WHEN I TELL you that I have a pair of socks in my drawer that’s almost thirty years old, you’ll probably acknowledge that I’m someone who is most comfortable with the tried and trusted, the familiar. Let’s just say that change doesn’t always come easy.
So the big adventure Marcia and I are embarking on soon has brought up all sorts of feelings that don’t so much conflict as swirl together in a cocktail. If you’ve ever faced stepping out into something that you believe God is leading you in, though there are elements of crazy about it all, maybe you’ll identify.
I’m stoked. What’s ahead is the unfolding of something that began several years ago and then seemed to stall for far too long. It’s exciting (and humbling; I now feel bad for all my mumbling and grumbling along the way) to finally see answers to many prayers, some of them long forgotten.
I’m scared. While we’re confident that God is in all this, there are moments when I think to myself, But what if…? Then I have to remind myself that if we knew the end from the beginning, it wouldn’t be a step of faith. As I said once before, a real adventure has to include the possibility of failure, otherwise it’s just Disney World. There’s a difference between Splash Mountain and whitewater rafting: with the first you’ll probably get wet, while with the second you just might drown.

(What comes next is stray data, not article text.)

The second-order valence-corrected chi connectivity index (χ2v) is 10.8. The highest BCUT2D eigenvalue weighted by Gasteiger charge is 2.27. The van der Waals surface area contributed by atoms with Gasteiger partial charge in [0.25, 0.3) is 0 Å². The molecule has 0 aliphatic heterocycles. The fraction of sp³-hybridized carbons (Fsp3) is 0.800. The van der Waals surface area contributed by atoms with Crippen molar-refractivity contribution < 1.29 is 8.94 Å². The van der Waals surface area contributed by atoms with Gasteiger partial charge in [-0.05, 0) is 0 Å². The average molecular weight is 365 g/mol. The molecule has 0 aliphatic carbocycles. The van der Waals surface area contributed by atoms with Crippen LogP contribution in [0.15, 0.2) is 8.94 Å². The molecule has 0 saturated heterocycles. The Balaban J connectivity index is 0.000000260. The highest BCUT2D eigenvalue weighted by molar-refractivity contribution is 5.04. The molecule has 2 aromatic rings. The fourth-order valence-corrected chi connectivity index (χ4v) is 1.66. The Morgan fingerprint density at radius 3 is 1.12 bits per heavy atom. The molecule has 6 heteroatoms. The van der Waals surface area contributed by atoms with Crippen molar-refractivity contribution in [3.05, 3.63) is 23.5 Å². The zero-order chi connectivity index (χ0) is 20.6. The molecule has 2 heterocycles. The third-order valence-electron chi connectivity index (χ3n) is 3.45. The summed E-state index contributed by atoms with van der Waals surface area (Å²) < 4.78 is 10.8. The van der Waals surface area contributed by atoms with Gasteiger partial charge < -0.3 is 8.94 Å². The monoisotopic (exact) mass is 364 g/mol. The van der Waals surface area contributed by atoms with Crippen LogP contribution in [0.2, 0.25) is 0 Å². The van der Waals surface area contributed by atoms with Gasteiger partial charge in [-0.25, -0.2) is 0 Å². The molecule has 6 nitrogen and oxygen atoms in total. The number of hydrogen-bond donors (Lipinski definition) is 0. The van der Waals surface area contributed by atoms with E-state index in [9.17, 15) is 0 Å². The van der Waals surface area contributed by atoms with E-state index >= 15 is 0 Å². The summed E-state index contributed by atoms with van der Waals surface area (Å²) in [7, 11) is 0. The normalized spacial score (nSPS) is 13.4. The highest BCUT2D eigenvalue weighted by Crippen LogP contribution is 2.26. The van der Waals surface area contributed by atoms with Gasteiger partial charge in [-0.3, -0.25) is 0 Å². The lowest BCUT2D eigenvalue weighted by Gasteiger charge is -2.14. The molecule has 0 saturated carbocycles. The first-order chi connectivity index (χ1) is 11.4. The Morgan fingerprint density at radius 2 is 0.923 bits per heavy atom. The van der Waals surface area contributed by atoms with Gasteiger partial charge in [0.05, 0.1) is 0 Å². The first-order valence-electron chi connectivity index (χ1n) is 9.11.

I’m sad. Going for the new means leaving the old. Saying hello requires some saying goodbye. You have to put some things down to be able to pick up others. For someone who hangs onto socks for more than a quarter-century, this is hard.
It’s tempting to hold on to what I know to be good rather than let go for something that promises to be equally good. but is yet unrealized. But I am reminded that if we’re too comfortable, we’re probably not stretching ourselves enough; a groove becomes a rut when it goes on too long.
In my wobblier moments, I am inspired by the memory of a visit to Fort Union in northeastern New Mexico, the last outpost on the Santa Fe Trail. Stepping away from the ruins, I looked out at the vast wilderness, stretching for miles under an endless sky.
Still visible across the terrain, more than a century later, were the ruts carved by the wagons that brought the pioneers out West, heading to the unknown and untamed. This was no roller coaster. Their rugged example makes my changes seem minor in comparison.
Photo credit: Jim Grady via Foter.com/CC BY-NC-SA